This poses a severe problem for theology because the assumption, as Kerr points out, is that one does not need to continue to develop an understanding of theology once one comes to the belief that the foundations have been established. Such enquiry would be extraneous and, worse yet, potentially threatening to the security of the foundation in the mind of such a theologian. It is necessary then to demonstrate why philosophy is vitally important for the continuation of theology.
My aim here will be to produce a coherent understanding of revelation in scripture that departs from the referentialist view so dominant in Evangelical theology—an understanding that has vital implications for Christianity’s relationship to other worldviews and one that directly informs the way we should operate as theologians. Abandoning referentialist understandings and claims of special access to the absolute is important not only because they do nothing to help Christianity in the face of its opponents, but they also do nothing to help us move forward within our own tradition. Instead, referentialism leads to a vastly erroneous understanding of our relationship to Scripture: an onto-theology. My thesis, therefore, is that modern assumptions that our knowledge comes from within as something we picture, is set upon an indubitable foundation and that our language must reflect this real knowledge or else by relegated to a mere description of experience has negatively affected our understanding of revelation in Scripture resulting in theological misdirection and metaphysical violence; theological investigation must instead shift to understand truth as derived communally in conversation with other traditions and convictions which requires a rejection of claims to absolute knowledge of Scripture as well as an upholding of Scripture as the Word of God.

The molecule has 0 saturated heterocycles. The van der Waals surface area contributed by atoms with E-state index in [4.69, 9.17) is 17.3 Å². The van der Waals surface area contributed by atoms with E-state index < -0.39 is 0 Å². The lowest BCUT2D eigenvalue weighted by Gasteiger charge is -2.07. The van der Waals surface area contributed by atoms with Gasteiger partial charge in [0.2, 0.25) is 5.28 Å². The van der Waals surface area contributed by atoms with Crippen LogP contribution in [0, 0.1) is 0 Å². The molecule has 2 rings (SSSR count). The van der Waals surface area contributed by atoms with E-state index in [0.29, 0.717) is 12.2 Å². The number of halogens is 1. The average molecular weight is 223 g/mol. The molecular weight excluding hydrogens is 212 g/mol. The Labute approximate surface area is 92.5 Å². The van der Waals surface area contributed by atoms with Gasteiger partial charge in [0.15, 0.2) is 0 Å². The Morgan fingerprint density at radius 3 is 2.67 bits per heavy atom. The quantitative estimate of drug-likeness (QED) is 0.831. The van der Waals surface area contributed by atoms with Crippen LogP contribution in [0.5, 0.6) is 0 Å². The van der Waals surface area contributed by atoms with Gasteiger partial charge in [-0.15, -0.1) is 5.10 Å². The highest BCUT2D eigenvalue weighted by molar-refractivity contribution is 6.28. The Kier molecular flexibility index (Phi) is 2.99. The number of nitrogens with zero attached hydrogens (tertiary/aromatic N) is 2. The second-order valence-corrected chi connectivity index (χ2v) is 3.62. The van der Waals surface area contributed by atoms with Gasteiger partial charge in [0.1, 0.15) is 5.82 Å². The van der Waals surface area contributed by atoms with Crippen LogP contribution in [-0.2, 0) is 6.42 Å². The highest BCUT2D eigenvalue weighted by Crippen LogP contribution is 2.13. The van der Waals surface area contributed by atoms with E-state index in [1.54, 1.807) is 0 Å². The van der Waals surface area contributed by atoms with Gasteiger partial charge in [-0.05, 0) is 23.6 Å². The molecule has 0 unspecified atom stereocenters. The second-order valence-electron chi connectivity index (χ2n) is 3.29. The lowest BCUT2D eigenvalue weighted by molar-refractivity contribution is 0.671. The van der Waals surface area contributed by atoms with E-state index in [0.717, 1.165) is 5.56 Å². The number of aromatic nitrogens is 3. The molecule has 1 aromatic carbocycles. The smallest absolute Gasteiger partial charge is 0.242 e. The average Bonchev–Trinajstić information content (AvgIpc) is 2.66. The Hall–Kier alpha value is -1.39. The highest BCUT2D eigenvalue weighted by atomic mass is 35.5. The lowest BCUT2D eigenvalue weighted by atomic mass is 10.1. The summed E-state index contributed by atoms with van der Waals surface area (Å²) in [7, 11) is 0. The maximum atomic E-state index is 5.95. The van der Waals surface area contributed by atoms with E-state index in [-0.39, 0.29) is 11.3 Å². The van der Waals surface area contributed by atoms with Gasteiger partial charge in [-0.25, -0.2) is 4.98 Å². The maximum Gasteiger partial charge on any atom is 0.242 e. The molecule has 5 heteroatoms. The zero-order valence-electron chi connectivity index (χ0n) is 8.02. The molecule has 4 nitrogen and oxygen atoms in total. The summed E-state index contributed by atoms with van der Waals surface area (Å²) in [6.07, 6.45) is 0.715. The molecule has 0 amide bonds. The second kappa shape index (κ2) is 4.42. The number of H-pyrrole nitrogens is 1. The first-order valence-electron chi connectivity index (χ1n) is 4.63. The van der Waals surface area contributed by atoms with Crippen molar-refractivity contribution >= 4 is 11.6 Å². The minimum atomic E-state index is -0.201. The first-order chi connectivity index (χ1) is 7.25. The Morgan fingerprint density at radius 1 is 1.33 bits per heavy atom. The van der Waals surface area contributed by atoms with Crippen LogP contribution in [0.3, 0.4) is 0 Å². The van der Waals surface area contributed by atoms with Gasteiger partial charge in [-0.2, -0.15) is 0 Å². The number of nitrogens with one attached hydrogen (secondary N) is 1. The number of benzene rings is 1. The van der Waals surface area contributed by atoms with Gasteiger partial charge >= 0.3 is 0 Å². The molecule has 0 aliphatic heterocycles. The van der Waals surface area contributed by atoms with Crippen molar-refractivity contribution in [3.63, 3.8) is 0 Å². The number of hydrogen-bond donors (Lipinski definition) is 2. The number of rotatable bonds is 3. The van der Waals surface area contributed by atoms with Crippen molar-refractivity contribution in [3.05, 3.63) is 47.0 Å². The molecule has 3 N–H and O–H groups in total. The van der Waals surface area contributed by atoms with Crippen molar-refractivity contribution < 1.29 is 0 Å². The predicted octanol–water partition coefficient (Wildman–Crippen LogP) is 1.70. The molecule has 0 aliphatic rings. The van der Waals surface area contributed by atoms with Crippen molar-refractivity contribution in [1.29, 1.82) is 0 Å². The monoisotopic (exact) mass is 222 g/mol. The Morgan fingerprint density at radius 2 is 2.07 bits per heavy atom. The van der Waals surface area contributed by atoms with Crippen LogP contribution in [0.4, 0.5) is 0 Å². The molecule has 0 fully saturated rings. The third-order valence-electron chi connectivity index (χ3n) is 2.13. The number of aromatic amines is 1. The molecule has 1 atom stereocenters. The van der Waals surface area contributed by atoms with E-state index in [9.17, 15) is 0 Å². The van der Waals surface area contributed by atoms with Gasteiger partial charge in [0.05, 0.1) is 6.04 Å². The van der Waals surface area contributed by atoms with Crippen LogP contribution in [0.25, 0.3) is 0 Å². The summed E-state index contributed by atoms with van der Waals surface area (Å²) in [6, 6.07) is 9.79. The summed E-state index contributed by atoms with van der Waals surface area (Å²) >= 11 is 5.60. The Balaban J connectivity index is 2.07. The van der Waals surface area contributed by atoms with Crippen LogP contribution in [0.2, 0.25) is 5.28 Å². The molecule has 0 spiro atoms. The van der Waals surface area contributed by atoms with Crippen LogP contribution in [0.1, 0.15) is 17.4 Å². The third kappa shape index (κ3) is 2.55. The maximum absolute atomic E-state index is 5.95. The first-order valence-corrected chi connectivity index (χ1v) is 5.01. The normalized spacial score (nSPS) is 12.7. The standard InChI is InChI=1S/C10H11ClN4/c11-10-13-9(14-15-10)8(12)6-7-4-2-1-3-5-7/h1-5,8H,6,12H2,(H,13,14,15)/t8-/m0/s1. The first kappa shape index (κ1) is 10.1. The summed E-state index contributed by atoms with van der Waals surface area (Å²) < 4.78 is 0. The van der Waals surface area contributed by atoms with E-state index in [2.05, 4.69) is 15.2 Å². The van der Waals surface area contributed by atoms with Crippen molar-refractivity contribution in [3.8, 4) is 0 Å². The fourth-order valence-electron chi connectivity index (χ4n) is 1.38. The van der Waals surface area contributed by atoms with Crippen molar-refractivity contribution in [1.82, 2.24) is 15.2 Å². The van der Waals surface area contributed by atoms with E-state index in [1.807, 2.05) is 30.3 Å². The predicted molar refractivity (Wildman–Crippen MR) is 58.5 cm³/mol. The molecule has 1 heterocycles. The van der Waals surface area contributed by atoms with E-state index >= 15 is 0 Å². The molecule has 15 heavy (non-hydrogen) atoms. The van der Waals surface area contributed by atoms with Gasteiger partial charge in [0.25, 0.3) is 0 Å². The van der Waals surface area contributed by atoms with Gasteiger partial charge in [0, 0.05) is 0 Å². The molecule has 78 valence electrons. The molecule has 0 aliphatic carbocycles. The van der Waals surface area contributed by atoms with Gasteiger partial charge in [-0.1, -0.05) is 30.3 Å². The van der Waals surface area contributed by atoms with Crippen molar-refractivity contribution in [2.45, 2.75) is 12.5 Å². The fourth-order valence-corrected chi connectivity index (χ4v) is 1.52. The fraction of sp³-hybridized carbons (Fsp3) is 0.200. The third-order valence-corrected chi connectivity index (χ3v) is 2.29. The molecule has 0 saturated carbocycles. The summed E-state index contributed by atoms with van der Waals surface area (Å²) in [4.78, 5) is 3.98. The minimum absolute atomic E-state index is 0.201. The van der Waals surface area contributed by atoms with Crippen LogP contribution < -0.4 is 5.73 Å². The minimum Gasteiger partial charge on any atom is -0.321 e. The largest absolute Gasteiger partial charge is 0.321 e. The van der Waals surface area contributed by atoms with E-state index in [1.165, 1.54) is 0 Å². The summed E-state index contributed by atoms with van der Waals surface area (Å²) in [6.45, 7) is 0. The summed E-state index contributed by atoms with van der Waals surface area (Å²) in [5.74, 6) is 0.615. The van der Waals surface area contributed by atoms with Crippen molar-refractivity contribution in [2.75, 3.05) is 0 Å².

The Mirror Within
The concept of the inner self has existed since the time of the ancient Greeks, yet it was not until Augustine that it became cemented in Christian thought as the location of all truth. Through the development of Augustine’s thought, he comes to deny the divinity of the soul itself and instead conceive of the divine as something within oneself that can be found by turning inward and searching. We find God within the soul but also above it as its Creator. The problem, according to Augustine, is that our inner selves have been clouded by sin and a love of our bodily existence. Thus we cannot find God within unless we first have grace and the vision that grace provides us. This is not to suggest, however, that the soul is not capable of an elevated rationality. Although tainted by sin, Augustine maintains that the soul does have the ability to perceive the immutable and infinite—that if one were able to turn him or herself completely over to God, one would be able to see Him. Yet through our striving to reach this point, we do encounter moments of inspired rationality where we “see” the truth.
What Phillip Cary points out in his study of the development of Augustine’s thought is that even though Augustine rejected the soul as divine, he maintained a Platonist conception of it, a belief that its rationality could transcend to truth, effectively melding Christianity with Greek philosophy, the consequences of which are still widely felt today. He writes that Augustine conceives of the relationship between truth and soul semiotically “in which signs are understood as outward expressions of what lies within” and that this understanding is Platonic in that “the most important use of signs is to signify intelligible things.” In other words, one receives information from the external world and upon reflection within is able to discern the truth-value of what is seen.